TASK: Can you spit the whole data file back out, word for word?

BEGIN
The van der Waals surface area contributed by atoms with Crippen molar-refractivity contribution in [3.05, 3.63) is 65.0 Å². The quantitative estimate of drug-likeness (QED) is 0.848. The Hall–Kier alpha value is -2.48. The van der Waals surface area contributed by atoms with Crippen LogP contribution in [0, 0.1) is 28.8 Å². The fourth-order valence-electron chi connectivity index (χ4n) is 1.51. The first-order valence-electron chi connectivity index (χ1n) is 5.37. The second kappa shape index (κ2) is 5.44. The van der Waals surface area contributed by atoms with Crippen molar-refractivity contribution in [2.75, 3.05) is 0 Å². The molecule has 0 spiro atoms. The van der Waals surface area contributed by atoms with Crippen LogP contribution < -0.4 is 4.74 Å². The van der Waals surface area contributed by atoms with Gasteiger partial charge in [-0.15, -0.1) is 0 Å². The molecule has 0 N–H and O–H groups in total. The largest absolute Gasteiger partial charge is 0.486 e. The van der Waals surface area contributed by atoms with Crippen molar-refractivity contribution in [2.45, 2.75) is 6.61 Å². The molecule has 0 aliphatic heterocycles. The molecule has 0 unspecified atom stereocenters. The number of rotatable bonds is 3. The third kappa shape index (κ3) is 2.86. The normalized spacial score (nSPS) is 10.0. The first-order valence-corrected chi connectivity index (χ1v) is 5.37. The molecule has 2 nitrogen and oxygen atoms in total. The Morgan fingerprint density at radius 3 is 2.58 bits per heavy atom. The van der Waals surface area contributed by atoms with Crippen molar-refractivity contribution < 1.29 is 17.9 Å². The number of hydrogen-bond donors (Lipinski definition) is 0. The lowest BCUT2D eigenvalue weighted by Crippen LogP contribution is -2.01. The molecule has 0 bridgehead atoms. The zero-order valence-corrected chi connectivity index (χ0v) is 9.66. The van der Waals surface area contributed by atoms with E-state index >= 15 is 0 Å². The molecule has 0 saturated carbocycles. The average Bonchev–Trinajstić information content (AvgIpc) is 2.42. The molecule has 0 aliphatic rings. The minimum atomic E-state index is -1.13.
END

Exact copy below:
The van der Waals surface area contributed by atoms with Crippen molar-refractivity contribution in [3.05, 3.63) is 65.0 Å². The quantitative estimate of drug-likeness (QED) is 0.848. The Hall–Kier alpha value is -2.48. The van der Waals surface area contributed by atoms with Crippen LogP contribution in [0, 0.1) is 28.8 Å². The fourth-order valence-electron chi connectivity index (χ4n) is 1.51. The first-order valence-electron chi connectivity index (χ1n) is 5.37. The second kappa shape index (κ2) is 5.44. The van der Waals surface area contributed by atoms with Crippen molar-refractivity contribution in [2.75, 3.05) is 0 Å². The molecule has 0 spiro atoms. The van der Waals surface area contributed by atoms with Crippen LogP contribution < -0.4 is 4.74 Å². The van der Waals surface area contributed by atoms with Gasteiger partial charge in [-0.15, -0.1) is 0 Å². The molecule has 0 N–H and O–H groups in total. The largest absolute Gasteiger partial charge is 0.486 e. The van der Waals surface area contributed by atoms with Crippen molar-refractivity contribution in [2.45, 2.75) is 6.61 Å². The molecule has 0 aliphatic heterocycles. The molecule has 0 unspecified atom stereocenters. The number of rotatable bonds is 3. The third kappa shape index (κ3) is 2.86. The normalized spacial score (nSPS) is 10.0. The first-order valence-corrected chi connectivity index (χ1v) is 5.37. The molecule has 2 nitrogen and oxygen atoms in total. The Morgan fingerprint density at radius 3 is 2.58 bits per heavy atom. The van der Waals surface area contributed by atoms with Crippen molar-refractivity contribution < 1.29 is 17.9 Å². The number of hydrogen-bond donors (Lipinski definition) is 0. The lowest BCUT2D eigenvalue weighted by Crippen LogP contribution is -2.01. The molecule has 0 bridgehead atoms. The zero-order valence-corrected chi connectivity index (χ0v) is 9.66. The van der Waals surface area contributed by atoms with E-state index >= 15 is 0 Å². The molecule has 0 saturated carbocycles. The average Bonchev–Trinajstić information content (AvgIpc) is 2.42. The molecule has 0 aliphatic rings. The minimum atomic E-state index is -1.13.